Britons including Kate Winslet were among the early winners at the Golden Globes on Sunday, as British comic Ricky Gervais again took mocking aim at Hollywood at its main pre-Oscars awards show.
Silent film The Artist also won an early gong at the Globes, where the low-budget movie had the most nominations, taking on Tinseltown heavyweights including Martin Scorsese and Steven Spielberg.
Winslet won best actress in a mini-series or TV movie for her role in Mildred Pierce, while Emmy-winning British series Downton Abbey won best mini-series.
Gervais, hosting for the third straight year despite ruffling feathers at last year's show, made a confident start, opening with: "So, where was I?" before taking an early stab at the Globes themselves.
"It's just like the Oscars without the esteem," he said, adding: "The Golden Globes are to the Oscars what Kim Kardashian is to Kate Middleton" to groans from the star-studded audience.
The Artist, which earned nominations in six categories, won its first of the evening for best original score, for Ludovic Bource.
"I'm sorry, I'm French," he said, before pulling out a piece of paper and reading his acceptance speech.
Madonna, who won best original song a short time later, appeared to forget her words initially, saying: "This is a surprise," before adding, after a pause: "I'm not French, I have no excuse."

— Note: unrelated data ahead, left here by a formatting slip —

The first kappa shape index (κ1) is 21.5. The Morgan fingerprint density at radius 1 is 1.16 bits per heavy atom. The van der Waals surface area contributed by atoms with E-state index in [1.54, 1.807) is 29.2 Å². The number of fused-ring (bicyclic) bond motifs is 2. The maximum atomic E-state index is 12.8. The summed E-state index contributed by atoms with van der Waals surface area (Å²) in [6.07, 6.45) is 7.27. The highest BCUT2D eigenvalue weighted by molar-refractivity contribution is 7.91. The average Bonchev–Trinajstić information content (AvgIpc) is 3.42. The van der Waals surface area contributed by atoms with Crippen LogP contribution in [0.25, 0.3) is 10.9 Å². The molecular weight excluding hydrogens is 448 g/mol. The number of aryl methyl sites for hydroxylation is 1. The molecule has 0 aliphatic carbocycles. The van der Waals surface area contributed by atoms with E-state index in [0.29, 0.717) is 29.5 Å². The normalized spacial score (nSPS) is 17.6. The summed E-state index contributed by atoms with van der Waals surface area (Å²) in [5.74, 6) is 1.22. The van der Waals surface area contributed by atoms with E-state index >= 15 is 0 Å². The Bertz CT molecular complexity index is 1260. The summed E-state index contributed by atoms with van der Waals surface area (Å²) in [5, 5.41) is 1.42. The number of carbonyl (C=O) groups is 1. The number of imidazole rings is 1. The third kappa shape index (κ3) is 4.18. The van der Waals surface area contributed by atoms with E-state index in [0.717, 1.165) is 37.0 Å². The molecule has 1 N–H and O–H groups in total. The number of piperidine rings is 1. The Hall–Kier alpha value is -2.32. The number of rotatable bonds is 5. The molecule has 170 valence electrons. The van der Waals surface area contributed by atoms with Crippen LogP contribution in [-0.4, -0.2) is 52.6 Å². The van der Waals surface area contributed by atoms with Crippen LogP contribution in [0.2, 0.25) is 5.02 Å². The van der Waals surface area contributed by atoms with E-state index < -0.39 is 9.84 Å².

Other winners in the show's first hour included Michelle Williams as best actress in a musical or comedy for her Monroe turn in My Week with Marilyn.
But Hollywood's A-listers were bracing for the later part of the show, when The Artist was taking on films from Scorsese and Spielberg, and stars including Brad Pitt, Angelina Jolie, George Clooney and Meryl Streep.
Vying for the coveted best drama prize are Clooney's The Descendants and thriller The Ides of March, Scorsese's big-budget Hugo, baseball movie Moneyball, Spielberg's epic War Horse, and civil rights film The Help.
The Artist is not up for the top dramatic prize at the Globes, but its six nominations include best director for French filmmaker Michel Hazanavicius.
The black-and-white film, billed as a tribute to the silent movie era, tells the story of silent star George Valentin (played by Jean Dujardin) whose career is torpedoed by the arrival of the "talkies."
The movie, with a budget of just $12 million -- compared for example to $170 million for Scorsese's Hugo -- has won a series of prizes in recent weeks including best film and best director from the New York Film Critics Circle.
After its six nods, tied for second with five nominations each were The Help, about black servants in the pre-civil rights era US south, and The Descendants.
There were four each for The Ides of March, Pitt's Moneyball and Woody Allen's Midnight in Paris -- including a nod for best director for the veteran New York filmmaker.
Pitt is up for best actor, along with Clooney (The Descendants), Michael Fassbender in sex-addiction study Shame, Leonardo DiCaprio for Clint Eastwood's biopic J. Edgar and Ryan Gosling for The Ides of March.
For best actress the shortlist includes Streep as Margaret Thatcher in The Iron Lady, Viola Davis in The Help, cross-dressing Glenn Close for Albert Nobbs, Tilda Swinton for We Need to Talk about Kevin and Rooney Mara in the screen version of best-seller The Girl with the Dragon Tattoo.